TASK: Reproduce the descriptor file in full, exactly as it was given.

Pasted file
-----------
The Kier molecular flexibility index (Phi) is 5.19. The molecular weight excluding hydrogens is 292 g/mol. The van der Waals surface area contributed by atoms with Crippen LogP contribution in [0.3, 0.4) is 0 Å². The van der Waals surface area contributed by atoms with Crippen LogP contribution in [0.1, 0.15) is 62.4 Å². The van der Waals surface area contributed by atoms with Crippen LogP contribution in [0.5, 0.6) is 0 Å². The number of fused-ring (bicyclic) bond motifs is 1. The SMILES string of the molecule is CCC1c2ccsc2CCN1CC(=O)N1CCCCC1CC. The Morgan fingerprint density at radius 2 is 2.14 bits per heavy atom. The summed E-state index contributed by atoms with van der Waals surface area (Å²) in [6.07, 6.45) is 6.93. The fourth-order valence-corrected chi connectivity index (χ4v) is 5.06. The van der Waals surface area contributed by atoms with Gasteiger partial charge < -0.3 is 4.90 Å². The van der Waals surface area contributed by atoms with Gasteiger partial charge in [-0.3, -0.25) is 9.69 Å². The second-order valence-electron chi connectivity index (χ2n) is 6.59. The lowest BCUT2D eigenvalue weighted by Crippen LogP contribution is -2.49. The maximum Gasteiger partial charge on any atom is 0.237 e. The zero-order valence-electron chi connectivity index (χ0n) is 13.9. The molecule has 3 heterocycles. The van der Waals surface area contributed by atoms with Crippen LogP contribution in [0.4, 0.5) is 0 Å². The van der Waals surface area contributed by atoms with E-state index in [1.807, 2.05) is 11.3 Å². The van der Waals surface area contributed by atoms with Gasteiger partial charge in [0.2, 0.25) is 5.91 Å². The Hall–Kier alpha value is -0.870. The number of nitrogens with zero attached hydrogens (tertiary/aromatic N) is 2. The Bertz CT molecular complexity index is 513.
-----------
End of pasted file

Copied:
The Kier molecular flexibility index (Phi) is 5.19. The molecular weight excluding hydrogens is 292 g/mol. The van der Waals surface area contributed by atoms with Crippen LogP contribution in [0.3, 0.4) is 0 Å². The van der Waals surface area contributed by atoms with Crippen LogP contribution in [0.1, 0.15) is 62.4 Å². The van der Waals surface area contributed by atoms with Crippen LogP contribution in [0.5, 0.6) is 0 Å². The number of fused-ring (bicyclic) bond motifs is 1. The SMILES string of the molecule is CCC1c2ccsc2CCN1CC(=O)N1CCCCC1CC. The Morgan fingerprint density at radius 2 is 2.14 bits per heavy atom. The summed E-state index contributed by atoms with van der Waals surface area (Å²) in [6.07, 6.45) is 6.93. The fourth-order valence-corrected chi connectivity index (χ4v) is 5.06. The van der Waals surface area contributed by atoms with Gasteiger partial charge < -0.3 is 4.90 Å². The van der Waals surface area contributed by atoms with Gasteiger partial charge in [-0.3, -0.25) is 9.69 Å². The second-order valence-electron chi connectivity index (χ2n) is 6.59. The lowest BCUT2D eigenvalue weighted by Crippen LogP contribution is -2.49. The maximum Gasteiger partial charge on any atom is 0.237 e. The zero-order valence-electron chi connectivity index (χ0n) is 13.9. The molecule has 3 heterocycles. The van der Waals surface area contributed by atoms with Crippen LogP contribution in [0.4, 0.5) is 0 Å². The van der Waals surface area contributed by atoms with E-state index in [1.807, 2.05) is 11.3 Å². The van der Waals surface area contributed by atoms with Gasteiger partial charge in [0.2, 0.25) is 5.91 Å². The Hall–Kier alpha value is -0.870. The number of nitrogens with zero attached hydrogens (tertiary/aromatic N) is 2. The Bertz CT molecular complexity index is 513.